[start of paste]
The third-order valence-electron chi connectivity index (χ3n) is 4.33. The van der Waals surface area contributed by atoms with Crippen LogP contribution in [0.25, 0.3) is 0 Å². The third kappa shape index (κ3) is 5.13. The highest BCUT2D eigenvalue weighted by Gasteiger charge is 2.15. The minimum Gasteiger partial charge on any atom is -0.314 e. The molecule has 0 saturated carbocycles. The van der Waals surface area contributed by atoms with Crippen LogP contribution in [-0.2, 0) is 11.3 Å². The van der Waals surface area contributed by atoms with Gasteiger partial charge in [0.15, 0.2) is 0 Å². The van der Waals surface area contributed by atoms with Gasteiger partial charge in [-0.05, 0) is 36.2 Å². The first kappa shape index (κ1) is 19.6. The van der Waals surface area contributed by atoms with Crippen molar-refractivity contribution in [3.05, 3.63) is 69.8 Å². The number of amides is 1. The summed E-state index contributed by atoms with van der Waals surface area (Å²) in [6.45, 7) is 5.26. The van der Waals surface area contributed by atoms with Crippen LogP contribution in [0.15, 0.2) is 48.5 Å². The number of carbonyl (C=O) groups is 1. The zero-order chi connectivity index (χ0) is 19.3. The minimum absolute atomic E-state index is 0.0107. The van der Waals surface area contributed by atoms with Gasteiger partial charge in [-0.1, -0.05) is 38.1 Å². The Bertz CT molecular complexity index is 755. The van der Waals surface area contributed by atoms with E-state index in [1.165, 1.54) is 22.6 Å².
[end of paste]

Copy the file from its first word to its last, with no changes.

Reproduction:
The third-order valence-electron chi connectivity index (χ3n) is 4.33. The van der Waals surface area contributed by atoms with Crippen LogP contribution in [0.25, 0.3) is 0 Å². The third kappa shape index (κ3) is 5.13. The highest BCUT2D eigenvalue weighted by Gasteiger charge is 2.15. The minimum Gasteiger partial charge on any atom is -0.314 e. The molecule has 0 saturated carbocycles. The van der Waals surface area contributed by atoms with Crippen LogP contribution in [-0.2, 0) is 11.3 Å². The van der Waals surface area contributed by atoms with Gasteiger partial charge in [0.15, 0.2) is 0 Å². The van der Waals surface area contributed by atoms with Gasteiger partial charge in [-0.05, 0) is 36.2 Å². The first kappa shape index (κ1) is 19.6. The van der Waals surface area contributed by atoms with Crippen molar-refractivity contribution in [3.05, 3.63) is 69.8 Å². The number of amides is 1. The summed E-state index contributed by atoms with van der Waals surface area (Å²) in [6.45, 7) is 5.26. The van der Waals surface area contributed by atoms with Crippen LogP contribution in [0.15, 0.2) is 48.5 Å². The number of carbonyl (C=O) groups is 1. The zero-order chi connectivity index (χ0) is 19.3. The minimum absolute atomic E-state index is 0.0107. The van der Waals surface area contributed by atoms with Gasteiger partial charge in [-0.1, -0.05) is 38.1 Å². The Bertz CT molecular complexity index is 755. The van der Waals surface area contributed by atoms with E-state index in [1.165, 1.54) is 22.6 Å².